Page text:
|Owner||City of Chicago|
|Locale||Chicago, IL, U.S.|
|Transit type||Bicycle sharing system|
|Number of stations||580|
|Daily ridership||13,000 (Sep 2014) |
|Annual ridership||3,200,000 (Feb 2016)|
|Began operation||June 28, 2013|
|Number of vehicles||5800 bikes|
Divvy is a bicycle sharing system in the City of Chicago and two adjacent suburbs operated by Motivate for the Chicago Department of Transportation. It operates 5800 bicycles at 580 stations in an area bounded by 87th Street on the south, Central Street in Evanston on the north, Rainbow Beach Park near South Shore Drive on the east, and Harlem Avenue in Oak Park on the west.
In 2007, Chicago Mayor Richard M. Daley visited Paris, France, where he tested their Vélib' bicycle sharing system and was "greatly impressed". He determined that a similar system would work well in Chicago. After returning from his European trip, Mayor Daley requested proposals from private partners to create a bike share system for Chicago. Two potential operators came forward, but submitted plans that would have been too expensive for the city to fund.
In May 2012, the City of Chicago awarded Alta Bicycle Share (acquired by Bikeshare Holdings LLC in 2014 and renamed to Motivate) a contract for "The Purchase, Installation, and Operation of a Bicycle Sharing System".
On June 28, 2013, Divvy launched with 750 bikes at 75 stations in an area from the Loop north to Berwyn Ave, west to Kedzie Ave, and south to 59th St. A planned expansion to the number of stations in Spring 2014 was delayed to 2015 due to supply shortages.
Unionization – Transport Workers' Union Local 100
In October 2014, TWU (Transport Workers' Union) Local 100 of New York City filed an election petition with the NLRB seeking to represent "almost 70 full-time and part-time workers, including mechanics and truck drivers, who are paid $12 to $16 an hour." 
The unionization effort came after employees of CitiBike in NYC, owned by the same parent company Motivate (formerly Alta Bicycle Share), joined TWU Local 100 in September 2014  and alongside similar efforts by employees of Motivate (formerly Alta Bicycle Share) in Boston (Hubway)  and Washington, DC (Capital Bikeshare).
The name Divvy is a playful reference to sharing (“divvy it up”). Divvy’s light-blue color palette and four stars evoke the Chicago flag. The double Vs in the Divvy logo refer to the shared-lane markers painted on bike lanes throughout the city, and are a nod to how the city prioritizes bike safety, paving the way for new riders.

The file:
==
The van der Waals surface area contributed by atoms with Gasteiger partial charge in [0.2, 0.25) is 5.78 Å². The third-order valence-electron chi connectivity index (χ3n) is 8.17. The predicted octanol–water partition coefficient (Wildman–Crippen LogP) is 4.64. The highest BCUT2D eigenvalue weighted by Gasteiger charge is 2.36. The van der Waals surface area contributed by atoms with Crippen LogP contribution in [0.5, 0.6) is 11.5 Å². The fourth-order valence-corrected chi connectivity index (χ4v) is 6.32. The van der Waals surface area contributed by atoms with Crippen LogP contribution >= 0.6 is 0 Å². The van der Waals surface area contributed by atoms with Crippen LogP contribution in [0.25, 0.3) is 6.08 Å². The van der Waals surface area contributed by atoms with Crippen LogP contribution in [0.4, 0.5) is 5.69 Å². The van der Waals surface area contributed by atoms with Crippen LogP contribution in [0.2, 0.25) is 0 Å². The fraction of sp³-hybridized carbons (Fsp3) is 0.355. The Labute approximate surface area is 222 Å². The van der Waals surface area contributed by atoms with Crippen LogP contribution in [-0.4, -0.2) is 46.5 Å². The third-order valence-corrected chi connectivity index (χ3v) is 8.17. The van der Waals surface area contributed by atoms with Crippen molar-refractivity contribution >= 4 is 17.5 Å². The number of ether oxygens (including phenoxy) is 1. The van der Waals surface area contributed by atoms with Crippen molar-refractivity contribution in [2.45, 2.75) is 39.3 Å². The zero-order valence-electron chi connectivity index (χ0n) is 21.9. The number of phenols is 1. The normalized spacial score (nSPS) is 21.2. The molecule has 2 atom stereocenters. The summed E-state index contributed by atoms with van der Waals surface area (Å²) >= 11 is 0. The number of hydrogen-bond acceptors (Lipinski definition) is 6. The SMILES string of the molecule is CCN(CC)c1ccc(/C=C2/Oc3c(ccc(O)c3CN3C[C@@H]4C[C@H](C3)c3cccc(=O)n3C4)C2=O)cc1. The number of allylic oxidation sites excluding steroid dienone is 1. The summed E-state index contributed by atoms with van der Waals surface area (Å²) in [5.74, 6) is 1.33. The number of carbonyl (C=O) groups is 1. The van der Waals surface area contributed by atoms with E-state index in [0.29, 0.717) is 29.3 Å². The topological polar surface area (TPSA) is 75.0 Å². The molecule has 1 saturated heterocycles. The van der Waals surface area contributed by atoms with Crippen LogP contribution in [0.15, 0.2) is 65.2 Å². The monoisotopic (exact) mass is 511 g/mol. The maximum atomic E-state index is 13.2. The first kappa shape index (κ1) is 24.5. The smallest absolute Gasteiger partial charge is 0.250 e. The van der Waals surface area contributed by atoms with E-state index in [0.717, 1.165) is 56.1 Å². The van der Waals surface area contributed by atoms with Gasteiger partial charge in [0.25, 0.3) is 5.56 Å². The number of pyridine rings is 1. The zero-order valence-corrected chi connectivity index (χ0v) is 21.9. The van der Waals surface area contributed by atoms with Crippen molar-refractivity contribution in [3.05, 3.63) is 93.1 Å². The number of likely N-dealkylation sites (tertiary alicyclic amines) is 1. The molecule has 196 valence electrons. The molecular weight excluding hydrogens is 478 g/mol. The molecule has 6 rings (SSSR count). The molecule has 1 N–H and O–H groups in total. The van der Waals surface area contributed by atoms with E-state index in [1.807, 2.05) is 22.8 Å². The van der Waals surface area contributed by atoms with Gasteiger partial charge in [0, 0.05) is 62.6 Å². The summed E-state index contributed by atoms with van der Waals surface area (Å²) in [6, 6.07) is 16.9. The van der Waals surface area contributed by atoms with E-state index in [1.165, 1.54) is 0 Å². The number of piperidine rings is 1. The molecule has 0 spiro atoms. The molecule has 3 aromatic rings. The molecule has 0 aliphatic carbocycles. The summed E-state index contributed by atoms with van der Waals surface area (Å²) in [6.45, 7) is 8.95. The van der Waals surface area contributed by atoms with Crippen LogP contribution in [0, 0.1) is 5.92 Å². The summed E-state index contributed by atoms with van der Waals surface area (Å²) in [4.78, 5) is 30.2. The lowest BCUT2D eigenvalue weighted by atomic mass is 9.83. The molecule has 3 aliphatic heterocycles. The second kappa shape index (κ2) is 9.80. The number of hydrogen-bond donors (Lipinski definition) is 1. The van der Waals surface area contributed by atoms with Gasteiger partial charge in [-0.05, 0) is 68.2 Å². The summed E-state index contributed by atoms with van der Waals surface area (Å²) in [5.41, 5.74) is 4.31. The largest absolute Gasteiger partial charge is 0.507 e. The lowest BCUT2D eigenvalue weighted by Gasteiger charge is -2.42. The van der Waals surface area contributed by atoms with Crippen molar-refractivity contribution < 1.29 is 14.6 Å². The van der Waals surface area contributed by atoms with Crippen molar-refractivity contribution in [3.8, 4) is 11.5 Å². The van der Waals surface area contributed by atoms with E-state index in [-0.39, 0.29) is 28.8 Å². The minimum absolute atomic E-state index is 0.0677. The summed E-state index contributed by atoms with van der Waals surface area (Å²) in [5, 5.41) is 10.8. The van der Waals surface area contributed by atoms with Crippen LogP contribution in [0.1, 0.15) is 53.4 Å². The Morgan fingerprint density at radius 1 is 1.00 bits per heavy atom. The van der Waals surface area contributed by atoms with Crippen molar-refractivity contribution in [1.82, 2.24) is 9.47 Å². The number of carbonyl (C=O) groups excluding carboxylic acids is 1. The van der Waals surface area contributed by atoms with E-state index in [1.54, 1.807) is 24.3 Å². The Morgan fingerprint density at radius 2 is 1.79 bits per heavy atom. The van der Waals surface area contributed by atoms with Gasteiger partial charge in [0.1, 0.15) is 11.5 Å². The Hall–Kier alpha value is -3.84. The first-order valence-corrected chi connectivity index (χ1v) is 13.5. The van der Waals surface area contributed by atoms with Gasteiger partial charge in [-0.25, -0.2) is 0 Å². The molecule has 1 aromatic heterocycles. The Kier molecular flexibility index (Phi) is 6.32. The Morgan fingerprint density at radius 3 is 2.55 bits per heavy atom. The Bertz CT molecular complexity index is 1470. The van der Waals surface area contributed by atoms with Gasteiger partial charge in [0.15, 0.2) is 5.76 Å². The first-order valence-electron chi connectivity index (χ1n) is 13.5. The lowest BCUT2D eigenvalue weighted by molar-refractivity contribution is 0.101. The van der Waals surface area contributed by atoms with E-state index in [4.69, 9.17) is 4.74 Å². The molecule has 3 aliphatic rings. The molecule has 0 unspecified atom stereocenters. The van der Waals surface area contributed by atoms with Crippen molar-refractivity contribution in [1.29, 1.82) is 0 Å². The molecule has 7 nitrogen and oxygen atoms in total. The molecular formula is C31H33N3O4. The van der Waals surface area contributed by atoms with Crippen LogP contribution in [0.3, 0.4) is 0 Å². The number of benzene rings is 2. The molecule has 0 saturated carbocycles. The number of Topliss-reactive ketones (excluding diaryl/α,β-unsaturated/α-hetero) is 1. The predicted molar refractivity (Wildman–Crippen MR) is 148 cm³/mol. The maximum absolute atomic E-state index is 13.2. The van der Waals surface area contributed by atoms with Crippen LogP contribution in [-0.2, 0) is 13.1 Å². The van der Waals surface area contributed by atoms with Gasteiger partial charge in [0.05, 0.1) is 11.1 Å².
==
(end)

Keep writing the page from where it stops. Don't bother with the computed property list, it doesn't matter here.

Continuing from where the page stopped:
The naming, logo and brand strategy for Chicago’s new bike share program was developed through a partnership between the global design firm IDEO and the Chicago brand strategy studio Firebelly Design. IDEO led the project's research, conceptual brand development, and naming phases; Firebelly team led the identity design, communication system and brand guideline phases.
The bicycles are utility bicycles with a unisex step-through frame that provides a lower center of gravity and ease of access to a wide range of heights. All bikes are painted "Chicago blue", with the exception of one "unicorn bike": a bright red bike, dubbed #Divvyred.
The one-piece aluminum frame and handlebars conceal cables to protect them from vandalism and inclement weather. The heavy-duty tires are designed to be puncture-resistant and filled with nitrogen to maintain proper inflation pressure longer. Front and rear flashing LED lights are integrated into the frame, which weighs approximately 40 lb (18 kg). Divvy bikes have three speeds, a bell, and a front rack. The bikes are designed by industrial designer Michel Dallaire and built in the Saguenay, Quebec region by Cycles Devinci, with aluminum provided by Rio Tinto Alcan, and are supplied by PBSC Urban Solutions, who also supplies docking stations for the system.
Through the end of October 2014, the Chicago Blackhawks are partnering with Divvy to release five black and red Blackhawks design bikes.
- Vivanco, Leonor (29 December 2016). "Divvy approaches milestone: 10 million rides". Chicago Tribune. Retrieved 6 February 2017.
- "New Divvy Data Now Available!". divvybikes.tumblr.com. Retrieved 4 September 2014.
- "Divvy Data Reveals Our Most Popular Destinations of 2015". Divvy: Chicago's newest transit system. Retrieved 12 February 2016.
- "System Map". DivvyBikes. Retrieved 6 February 2017.
- "Chicago eyes Paris self-service bike scheme". AFP. 11 September 2007. Retrieved 26 April 2013.
- "Paris' Popular Bike Program May Inspire Others". NPR. 15 September 2007. Retrieved 26 April 2013.
- Doster, Adam (26 April 2013). "What Chicago Can Learn From Other Cities’ Bike-Sharing Programs". Chicago Magazine. Retrieved 26 April 2013.
- "Bikeshare Holdings LLC Signs Agreement to Acquire Alta Bicycle Share". motivateco.com/. 28 October 2014. Retrieved 23 June 2015.
- "Contract 26459 Details". City of Chicago. Retrieved 19 August 2013.
- "Chicago Welcomes Divvy Bike Sharing System". Retrieved 8 July 2013.
- "City's Bike Sharing Program Launches Today". Retrieved 8 July 2013.
- Weissmann, Dan. "Bike-sharing's big problem: missing bikes". Marketplace. American Public Media. Retrieved 31 July 2014.
- Byrne, John (1 August 2013). "Chicago's 'unicorn': new red Divvy bicycle". Chicago Tribune. Retrieved 25 September 2013.
- Fisher, Jennifer (13 August 2013). "Divvy Bike Sharing May Come to Evanston". Evanston Patch. Retrieved 25 September 2013.
- "Rio Tinto Alcan and BIXI: a partnership on a roll" (Press release). Rio Tinto Alcan. 2008-10-28. Retrieved 2009-09-14.
- "Archived copy". Archived from the original on 2014-10-06. Retrieved 2014-09-29.